Two prominent NFL players have been severely punished for “off-the-field” family issues. Super Bowl winner, Ray Rice, has been terminated from the Baltimore Ravens and suspended indefinitely from the NFL Office after he punched his wife and knocked her out cold in a hotel elevator. Adrian Peterson, the 2012 league MVP, has been put on the exempt list (suspended with pay) by the Minnesota Vikings until the legal proceedings have been finalized in a case of alleged child abuse against each of his two sons.
https://www.youtube.com/watch?v=2VZv0uTZ2YE (Chris Carter’s emotional reaction to the alleged Peterson Child Abuse)
Author’s Perspective #1 – Reactionary Leadership: The NFL has decided to make an example of these individuals to send a message to society that domestic violence and child abuse will be tolerated no more! Prior to these cases, the NFL did not have a strong history of standing up to these issues. They merely let the justice system handle such matters. However, when the Ray Rice video of the assault became public, the public outcry became too intense. The NFL didn’t want to look bad so they acted swiftly. The Peterson case is eerily similar. Initially Adrian Peterson was allowed to play, but after sponsors began to back out, the NFL and the Minnesota Vikings did an about-face on the issue. I would have preferred to see NFL commissioner, Roger Goodell respond with stronger leadership based on principle and moral right vs. wrong, but I will settle for reactionary leadership. Business leaders and teachers have morality clauses in their contracts that basically states a person can be terminated if she/he do something morally wrong, embarrassing or unethical. I think professional athletes should be held to similar standards.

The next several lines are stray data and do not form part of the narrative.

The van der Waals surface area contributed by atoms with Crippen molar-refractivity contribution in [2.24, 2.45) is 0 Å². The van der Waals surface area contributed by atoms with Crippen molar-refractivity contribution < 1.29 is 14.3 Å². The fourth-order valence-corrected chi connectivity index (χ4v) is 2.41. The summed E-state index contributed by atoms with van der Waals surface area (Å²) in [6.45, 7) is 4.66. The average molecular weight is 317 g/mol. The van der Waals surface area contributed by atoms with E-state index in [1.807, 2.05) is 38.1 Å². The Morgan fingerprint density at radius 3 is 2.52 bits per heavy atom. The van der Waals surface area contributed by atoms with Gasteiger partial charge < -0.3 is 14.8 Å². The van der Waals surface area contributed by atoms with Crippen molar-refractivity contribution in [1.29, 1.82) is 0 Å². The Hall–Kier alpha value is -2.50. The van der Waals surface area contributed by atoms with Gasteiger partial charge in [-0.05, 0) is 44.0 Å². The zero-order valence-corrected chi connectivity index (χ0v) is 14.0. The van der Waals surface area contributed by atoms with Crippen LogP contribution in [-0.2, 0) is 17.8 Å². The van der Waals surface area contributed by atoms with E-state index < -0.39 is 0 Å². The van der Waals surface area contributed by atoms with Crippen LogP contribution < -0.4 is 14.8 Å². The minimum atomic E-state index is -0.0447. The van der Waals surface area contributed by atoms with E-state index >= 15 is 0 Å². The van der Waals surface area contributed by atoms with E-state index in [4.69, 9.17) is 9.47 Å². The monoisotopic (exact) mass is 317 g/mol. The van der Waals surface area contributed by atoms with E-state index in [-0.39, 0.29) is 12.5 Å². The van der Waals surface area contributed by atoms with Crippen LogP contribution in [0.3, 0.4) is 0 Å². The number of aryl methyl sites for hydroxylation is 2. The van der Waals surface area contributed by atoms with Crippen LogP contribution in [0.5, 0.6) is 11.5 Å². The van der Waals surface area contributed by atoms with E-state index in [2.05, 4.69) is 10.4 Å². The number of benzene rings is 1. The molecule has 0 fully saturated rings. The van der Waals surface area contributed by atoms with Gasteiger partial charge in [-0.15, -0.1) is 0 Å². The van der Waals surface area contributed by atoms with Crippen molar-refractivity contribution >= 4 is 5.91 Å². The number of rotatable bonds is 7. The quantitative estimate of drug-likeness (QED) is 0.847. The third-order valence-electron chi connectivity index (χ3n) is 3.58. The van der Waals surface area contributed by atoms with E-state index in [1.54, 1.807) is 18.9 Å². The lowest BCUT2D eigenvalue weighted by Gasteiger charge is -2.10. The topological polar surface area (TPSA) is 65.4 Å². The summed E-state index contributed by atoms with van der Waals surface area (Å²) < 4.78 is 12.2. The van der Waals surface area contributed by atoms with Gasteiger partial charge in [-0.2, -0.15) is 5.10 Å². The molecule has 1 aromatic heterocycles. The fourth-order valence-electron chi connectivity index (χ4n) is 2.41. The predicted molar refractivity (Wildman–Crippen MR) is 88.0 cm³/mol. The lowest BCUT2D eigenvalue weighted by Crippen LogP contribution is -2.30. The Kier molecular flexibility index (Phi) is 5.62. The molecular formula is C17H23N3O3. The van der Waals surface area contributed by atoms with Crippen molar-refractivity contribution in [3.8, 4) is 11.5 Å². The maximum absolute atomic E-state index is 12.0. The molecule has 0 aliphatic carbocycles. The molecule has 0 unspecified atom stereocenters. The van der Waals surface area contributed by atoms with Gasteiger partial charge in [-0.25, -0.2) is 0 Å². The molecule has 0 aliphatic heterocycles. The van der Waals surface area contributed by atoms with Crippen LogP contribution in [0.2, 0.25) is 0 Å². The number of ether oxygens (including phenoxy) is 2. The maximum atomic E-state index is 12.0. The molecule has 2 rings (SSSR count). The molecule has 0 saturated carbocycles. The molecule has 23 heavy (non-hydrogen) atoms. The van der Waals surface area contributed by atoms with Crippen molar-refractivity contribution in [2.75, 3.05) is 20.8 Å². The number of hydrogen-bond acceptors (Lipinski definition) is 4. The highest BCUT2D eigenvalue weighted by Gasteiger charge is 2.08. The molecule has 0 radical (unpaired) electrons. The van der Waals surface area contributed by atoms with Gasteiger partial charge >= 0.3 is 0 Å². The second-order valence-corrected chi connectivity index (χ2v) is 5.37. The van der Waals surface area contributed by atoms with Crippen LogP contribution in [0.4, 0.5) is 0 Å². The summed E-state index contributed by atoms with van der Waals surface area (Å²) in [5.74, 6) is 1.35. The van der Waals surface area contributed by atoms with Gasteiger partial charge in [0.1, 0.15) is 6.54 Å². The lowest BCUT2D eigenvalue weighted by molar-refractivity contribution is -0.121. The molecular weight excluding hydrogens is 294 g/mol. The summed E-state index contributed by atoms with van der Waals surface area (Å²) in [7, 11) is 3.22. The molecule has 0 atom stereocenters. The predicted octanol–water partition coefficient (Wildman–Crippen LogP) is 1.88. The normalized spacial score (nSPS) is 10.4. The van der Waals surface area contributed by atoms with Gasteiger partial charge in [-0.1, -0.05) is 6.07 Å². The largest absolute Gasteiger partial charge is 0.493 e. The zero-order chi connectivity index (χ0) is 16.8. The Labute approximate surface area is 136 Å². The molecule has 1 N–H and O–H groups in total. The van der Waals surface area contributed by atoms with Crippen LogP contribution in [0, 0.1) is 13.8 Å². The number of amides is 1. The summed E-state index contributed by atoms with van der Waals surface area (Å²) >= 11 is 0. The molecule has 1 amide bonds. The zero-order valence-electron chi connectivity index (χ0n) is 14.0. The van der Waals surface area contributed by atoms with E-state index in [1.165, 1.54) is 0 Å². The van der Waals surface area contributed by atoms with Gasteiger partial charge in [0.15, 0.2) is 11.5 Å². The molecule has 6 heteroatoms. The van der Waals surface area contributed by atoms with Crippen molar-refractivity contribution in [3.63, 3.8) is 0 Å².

Author’s Perspective #2 – Heed the Lesson: The lesson you should learn from this is that what happens in your personal life can have repercussions in your professional life (school/job). No longer are their private affairs that can be hushed and swept under a rug – no, not in this era of cell phone cameras. Character for character sake should be enough to motivate us to act responsibly. As men, we should have enough compassion to treat women with respect and not beat children. If not, always be aware of the eye in the sky and your neighbor with an I-phone camera.
Author’s Perspective #3 – This is not an NFL Problem: Don’t go pointing fingers at the NFL! Make no mistake, domestic violence and child abuse are societal problems. Depending on the source, a woman is beaten every 7 to 15 seconds in the United States. Similar numbers are reported for physical child abuse. Did you know that everyday in the United State approximately 4 children die from the hands of their own parents? We need to do better as a society. I can sense a culture shift in America today and I am happy to say that I am on the right side of this debate.
Your Turn: Please place your comments below, (2) like and share our Facebook page (character development & leadership) or (3) tweet to @CDandLeadership using #DomesticViolence)
1. There is room for discussion here. Do you think Ray Rice and Adrian Peterson have been treated fairly by the NFL? Why or why not?
2. If a General Motors factory worker was accused of domestic violence or child abuse, would he/she lose his/her job. Why or why not?
3. If you were the commissioner of the NFL, what would you have done in these situations?